Ever since last July, when Mark Shuttleworth called on Ubuntu to surpass Mac OS X in desktop
design within two years, Ubuntu mailing lists and blogs have become one of
the main places to go for detailed discussions about GNU/Linux
usability. However, the discussions can become convoluted and acrimonious,
as developers argue the logic of design principles. A case in point is the
discussion of Ubuntu's new notification guidelines on the ubuntu-devel
list over the past two weeks, which quickly turned into a discussion of
whether notifications should be used at all.
The discussion centers around the new guidelines for notification messages,
which typically appear by the notification tray in GNOME. These guidelines
were announced in Mark Shuttleworth's blog entry for February
21. Both the blog and the guidelines include screen shots to
illustrate what they are describing.
The problem is that the now-standard notification bubbles (so-called for
their shape) are easily missed because they disappear after a few seconds,
and they often point to icons in the system tray, which users may find hard to
click. For these reasons, the guidelines call for a reduction in their use,
although acknowledging the possibility that they might still be useful in
Whenever possible, notification bubbles will, in the next Ubuntu
release, be replaced with a notification in an existing window; for instance,
when a web browser has blocked up a popup, the notification could display
in a dialog above the web page, using the browser's built-in notification
system. More radically, when a notification needs user input, but doesn't
need an immediate response — for instance, when a printer is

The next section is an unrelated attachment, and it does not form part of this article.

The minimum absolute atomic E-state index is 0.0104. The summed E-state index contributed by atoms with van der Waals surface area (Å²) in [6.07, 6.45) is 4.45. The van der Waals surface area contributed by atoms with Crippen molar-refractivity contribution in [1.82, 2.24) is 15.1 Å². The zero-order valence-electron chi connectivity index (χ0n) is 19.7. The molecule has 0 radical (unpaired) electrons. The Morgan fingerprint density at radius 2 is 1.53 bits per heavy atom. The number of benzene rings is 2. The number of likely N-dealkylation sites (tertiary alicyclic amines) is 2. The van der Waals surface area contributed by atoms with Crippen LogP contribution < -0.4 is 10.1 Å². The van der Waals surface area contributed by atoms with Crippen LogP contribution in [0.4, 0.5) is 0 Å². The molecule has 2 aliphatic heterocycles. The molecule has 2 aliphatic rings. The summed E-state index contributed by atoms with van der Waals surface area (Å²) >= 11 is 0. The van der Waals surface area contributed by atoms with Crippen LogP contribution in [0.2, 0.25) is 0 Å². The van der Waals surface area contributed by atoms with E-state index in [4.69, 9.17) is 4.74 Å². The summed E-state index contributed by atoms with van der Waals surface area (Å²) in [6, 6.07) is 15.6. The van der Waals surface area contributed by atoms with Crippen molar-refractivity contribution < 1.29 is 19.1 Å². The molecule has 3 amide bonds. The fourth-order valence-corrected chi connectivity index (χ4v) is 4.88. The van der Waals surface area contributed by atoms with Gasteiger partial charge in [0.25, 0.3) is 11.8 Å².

detected, but the necessary driver is missing — it will be displayed
in an alert box that opens beside the system tray without taking the focus
away from the user's current window.
In cases such as a low battery reading, when a quick response is needed,
the window or alert box will display the basic message, followed by, when the user
clicks it, a dialog, possibly with a different color background. The
guidelines refer to this arrangement as "morphing," and suggest that it
will help prevent the accidental selection of a button when the cursor
moves to the dialog. Why accidental selection is perceived as a problem,
though, is unspecified.
The advantages of the proposed alert boxes is that, unlike notification
bubbles, they remain on the desktop, and provide dialogs that are easier to
click than a system tray icon.
Discussion of these new guidelines quickly followed Shuttleworth's blog
entry, wandering across several threads in ubuntu-devel in February and
March. Some of the discussion called for citations to support a usability
assertion, as when Jordan Mantha told
Mat Tomaszewski of the Canonical design team, the group responsible for the
guidelines, that "'trust us, we have our reasons' is not going to
very convincing to many people."
As discussion continued, it soon became apparent that at least some Ubuntu
designers outside Canonical distrust those employed by the company. For
instance, Scott Kitterman remarked:
The feeling I get from many email and IRC discussions with people
involved in the Canonical [Desktop Experience team] is that they
are so convinced of the correctness of their design that any
disagreement with it must stem from a lack of understanding from
Similarly, Martin Owens complained
that "It's as if the people at Canonical had taken a politics course
and decided to deliberately alienate those people who are not inside of
To such comments, Mat Tomaszewski replied several times, with patience and
enthusiasm for the tasks at hand, while Matthew Paul Thomas, another
Canonical employee, explained in a similar tone that usability efforts were
just getting started, and were expensive enough that "much of the
time we will have to rely on common sense".
At one point, the language became so heated that Mark Shuttleworth intervened
to call one developer's comments "not constructive" — a
rare occurrence on Ubuntu lists compared to those of some projects, due to
of conduct by which developers agree to abide.
However, for the most part, discussion remained civil. Matthew Paul Thomas
the new guidelines, pointing out that:
[A] 22*22-pixel icon in the
could never convey the idea that there are software updates
available to a usefully large proportion of our users, no matter how good
the icon designer was. An actual sentence saying, 'Software updates are
available for this computer' can do a much better job.